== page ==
Fitch Ratings assigns expected ‘A/stable’ rating to Macau-issued notes

Fitch Ratings has assigned an expected rating of “A/stable” to the Bank of China’s (BOC) proposed senior unsecured notes to be issued by its Macau branch under its $40 billion medium-term note (MTN) program.

The BOC plans to issue various notes denominated in U.S. dollars, euros and Chinese yuan with fixed and floating rates, and the proposed notes will be traded on the Hong Kong Stock Exchange.

According to a statement issued yesterday by Fitch Ratings, the final rating is contingent upon the receipt of final documents conforming to information already received.

Fitch first rated BOC’s MTN program ‘A’/’F1’ on December 9, 2013, with the most recent affirmation on January 18, 2019. The program’s size was increased to $40 billion, from $30 billion, in April 2018 to meet the bank’s funding needs, which will be used for commercial purposes.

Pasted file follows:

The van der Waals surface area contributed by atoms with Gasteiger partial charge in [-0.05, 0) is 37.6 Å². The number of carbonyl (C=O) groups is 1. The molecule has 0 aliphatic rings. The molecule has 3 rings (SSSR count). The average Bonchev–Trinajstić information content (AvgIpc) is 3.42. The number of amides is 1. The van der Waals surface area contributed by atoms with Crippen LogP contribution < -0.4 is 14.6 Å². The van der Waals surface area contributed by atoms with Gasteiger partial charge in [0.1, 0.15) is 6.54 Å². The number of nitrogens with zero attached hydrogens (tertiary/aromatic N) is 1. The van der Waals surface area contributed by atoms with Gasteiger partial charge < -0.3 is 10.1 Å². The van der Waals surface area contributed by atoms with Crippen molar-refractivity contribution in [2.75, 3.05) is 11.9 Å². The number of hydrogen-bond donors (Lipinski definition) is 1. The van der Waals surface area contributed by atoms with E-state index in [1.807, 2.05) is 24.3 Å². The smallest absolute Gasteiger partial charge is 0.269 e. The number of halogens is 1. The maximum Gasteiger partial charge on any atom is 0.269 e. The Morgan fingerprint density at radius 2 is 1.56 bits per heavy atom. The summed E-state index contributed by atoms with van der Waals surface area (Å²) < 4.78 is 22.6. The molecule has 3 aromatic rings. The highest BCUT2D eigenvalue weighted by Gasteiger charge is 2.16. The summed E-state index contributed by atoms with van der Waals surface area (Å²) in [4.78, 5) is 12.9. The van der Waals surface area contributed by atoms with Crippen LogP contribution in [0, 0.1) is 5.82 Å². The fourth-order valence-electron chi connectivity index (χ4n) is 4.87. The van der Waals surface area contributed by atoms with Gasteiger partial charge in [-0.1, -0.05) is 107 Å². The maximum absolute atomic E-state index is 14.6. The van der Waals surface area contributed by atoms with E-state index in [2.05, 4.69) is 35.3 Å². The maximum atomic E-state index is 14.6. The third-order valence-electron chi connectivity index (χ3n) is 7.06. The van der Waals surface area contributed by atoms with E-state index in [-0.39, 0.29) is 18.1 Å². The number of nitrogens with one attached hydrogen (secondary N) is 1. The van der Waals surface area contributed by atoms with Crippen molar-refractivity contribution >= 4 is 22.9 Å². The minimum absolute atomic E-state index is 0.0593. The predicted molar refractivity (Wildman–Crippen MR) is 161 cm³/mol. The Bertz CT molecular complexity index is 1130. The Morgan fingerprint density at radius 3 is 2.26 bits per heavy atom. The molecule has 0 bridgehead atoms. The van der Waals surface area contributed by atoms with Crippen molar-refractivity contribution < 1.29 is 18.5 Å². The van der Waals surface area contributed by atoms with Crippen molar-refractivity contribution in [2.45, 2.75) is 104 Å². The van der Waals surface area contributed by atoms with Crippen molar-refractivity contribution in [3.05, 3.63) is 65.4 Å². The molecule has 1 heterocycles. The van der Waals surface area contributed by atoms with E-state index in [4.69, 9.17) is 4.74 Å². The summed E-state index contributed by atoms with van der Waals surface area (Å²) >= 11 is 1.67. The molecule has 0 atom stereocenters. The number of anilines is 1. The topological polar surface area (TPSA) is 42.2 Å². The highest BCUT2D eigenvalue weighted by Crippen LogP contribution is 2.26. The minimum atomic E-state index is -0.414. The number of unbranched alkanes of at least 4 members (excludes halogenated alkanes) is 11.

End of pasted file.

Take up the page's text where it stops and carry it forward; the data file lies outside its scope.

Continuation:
The strong rating was helped in part by the guarantee underpinning the BOC by the Chinese government. As the Macau branch of the BOC is part of the same legal entity as its mother company, Fitch Ratings said that the proposed notes have been rated with a view to the “agency’s expectations of an extremely high probability of support from the Chinese sovereign (A+/Stable) in the event of stress.”

With this in mind, “any change to the proposed notes’ rating will be correlated directly with changes in BOC’s Issuer Default Rating, which will in turn reflect any shift in the perceived willingness or ability of the government to support the bank in a full and timely manner.”

Also in yesterday’s statement, Fitch Ratings said that Bank of China holds an environmental, social and governance (ESG) relevance score of 4 for financial transparency risk due to under-reporting of NPLs and risk-weighted assets stemming from the use of off-balance-sheet transactions.

“This negatively affects the bank’s credit profile and is relevant to the rating in conjunction with other factors,” Fitch Ratings noted.

The bank is also given an ESG relevance score of 4 for governance structure risk, as there is potential for significant state influence given the lack of independence from the Chinese government. DB

Categories Macau